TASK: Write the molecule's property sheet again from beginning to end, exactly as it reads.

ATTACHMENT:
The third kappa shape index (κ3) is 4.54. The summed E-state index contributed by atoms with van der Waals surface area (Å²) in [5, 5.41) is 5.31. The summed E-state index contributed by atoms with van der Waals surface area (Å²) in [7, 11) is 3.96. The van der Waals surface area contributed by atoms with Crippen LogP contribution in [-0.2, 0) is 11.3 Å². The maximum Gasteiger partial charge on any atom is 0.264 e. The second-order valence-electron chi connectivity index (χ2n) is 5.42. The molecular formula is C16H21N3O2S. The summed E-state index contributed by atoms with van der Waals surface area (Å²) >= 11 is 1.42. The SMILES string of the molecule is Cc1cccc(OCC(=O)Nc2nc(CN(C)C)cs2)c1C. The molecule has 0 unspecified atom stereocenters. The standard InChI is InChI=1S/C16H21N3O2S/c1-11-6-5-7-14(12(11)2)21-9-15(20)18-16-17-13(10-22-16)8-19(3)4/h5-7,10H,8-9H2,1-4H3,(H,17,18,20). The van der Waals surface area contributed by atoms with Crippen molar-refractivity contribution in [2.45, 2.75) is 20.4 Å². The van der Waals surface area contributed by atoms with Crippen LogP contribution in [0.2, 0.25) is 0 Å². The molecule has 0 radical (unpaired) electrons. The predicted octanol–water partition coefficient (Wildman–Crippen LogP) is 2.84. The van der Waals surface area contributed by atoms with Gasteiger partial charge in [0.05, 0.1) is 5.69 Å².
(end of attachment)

The third kappa shape index (κ3) is 4.54. The summed E-state index contributed by atoms with van der Waals surface area (Å²) in [5, 5.41) is 5.31. The summed E-state index contributed by atoms with van der Waals surface area (Å²) in [7, 11) is 3.96. The van der Waals surface area contributed by atoms with Crippen LogP contribution in [-0.2, 0) is 11.3 Å². The maximum Gasteiger partial charge on any atom is 0.264 e. The second-order valence-electron chi connectivity index (χ2n) is 5.42. The molecular formula is C16H21N3O2S. The summed E-state index contributed by atoms with van der Waals surface area (Å²) >= 11 is 1.42. The SMILES string of the molecule is Cc1cccc(OCC(=O)Nc2nc(CN(C)C)cs2)c1C. The molecule has 0 unspecified atom stereocenters. The standard InChI is InChI=1S/C16H21N3O2S/c1-11-6-5-7-14(12(11)2)21-9-15(20)18-16-17-13(10-22-16)8-19(3)4/h5-7,10H,8-9H2,1-4H3,(H,17,18,20). The van der Waals surface area contributed by atoms with Crippen molar-refractivity contribution in [2.45, 2.75) is 20.4 Å². The van der Waals surface area contributed by atoms with Crippen LogP contribution in [0.2, 0.25) is 0 Å². The molecule has 0 radical (unpaired) electrons. The predicted octanol–water partition coefficient (Wildman–Crippen LogP) is 2.84. The van der Waals surface area contributed by atoms with Gasteiger partial charge in [0.05, 0.1) is 5.69 Å².